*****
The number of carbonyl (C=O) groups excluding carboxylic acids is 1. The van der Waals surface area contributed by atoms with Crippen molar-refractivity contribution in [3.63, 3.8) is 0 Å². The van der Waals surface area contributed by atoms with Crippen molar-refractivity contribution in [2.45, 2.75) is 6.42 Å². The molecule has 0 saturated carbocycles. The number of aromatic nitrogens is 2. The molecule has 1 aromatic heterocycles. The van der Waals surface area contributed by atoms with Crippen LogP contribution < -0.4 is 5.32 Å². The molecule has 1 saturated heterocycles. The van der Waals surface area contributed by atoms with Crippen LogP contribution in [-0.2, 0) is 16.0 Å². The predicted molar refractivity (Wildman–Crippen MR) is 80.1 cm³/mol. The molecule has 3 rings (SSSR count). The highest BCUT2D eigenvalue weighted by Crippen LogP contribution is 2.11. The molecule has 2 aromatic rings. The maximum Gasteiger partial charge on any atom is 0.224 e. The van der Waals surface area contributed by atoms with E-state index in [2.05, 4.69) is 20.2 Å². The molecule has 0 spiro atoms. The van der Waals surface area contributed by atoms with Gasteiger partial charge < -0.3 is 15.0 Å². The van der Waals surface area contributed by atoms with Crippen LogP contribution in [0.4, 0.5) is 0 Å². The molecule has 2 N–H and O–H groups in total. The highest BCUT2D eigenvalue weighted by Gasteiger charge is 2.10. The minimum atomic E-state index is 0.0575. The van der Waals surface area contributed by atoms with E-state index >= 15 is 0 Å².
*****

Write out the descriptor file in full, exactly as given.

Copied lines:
The number of carbonyl (C=O) groups excluding carboxylic acids is 1. The van der Waals surface area contributed by atoms with Crippen molar-refractivity contribution in [3.63, 3.8) is 0 Å². The van der Waals surface area contributed by atoms with Crippen molar-refractivity contribution in [2.45, 2.75) is 6.42 Å². The molecule has 0 saturated carbocycles. The number of aromatic nitrogens is 2. The molecule has 1 aromatic heterocycles. The van der Waals surface area contributed by atoms with Crippen LogP contribution < -0.4 is 5.32 Å². The molecule has 1 saturated heterocycles. The van der Waals surface area contributed by atoms with Crippen LogP contribution in [-0.2, 0) is 16.0 Å². The predicted molar refractivity (Wildman–Crippen MR) is 80.1 cm³/mol. The molecule has 3 rings (SSSR count). The highest BCUT2D eigenvalue weighted by Crippen LogP contribution is 2.11. The molecule has 2 aromatic rings. The maximum Gasteiger partial charge on any atom is 0.224 e. The van der Waals surface area contributed by atoms with E-state index in [2.05, 4.69) is 20.2 Å². The molecule has 0 spiro atoms. The van der Waals surface area contributed by atoms with Gasteiger partial charge < -0.3 is 15.0 Å². The van der Waals surface area contributed by atoms with Crippen LogP contribution in [0.4, 0.5) is 0 Å². The molecule has 2 N–H and O–H groups in total. The highest BCUT2D eigenvalue weighted by Gasteiger charge is 2.10. The minimum atomic E-state index is 0.0575. The van der Waals surface area contributed by atoms with E-state index >= 15 is 0 Å².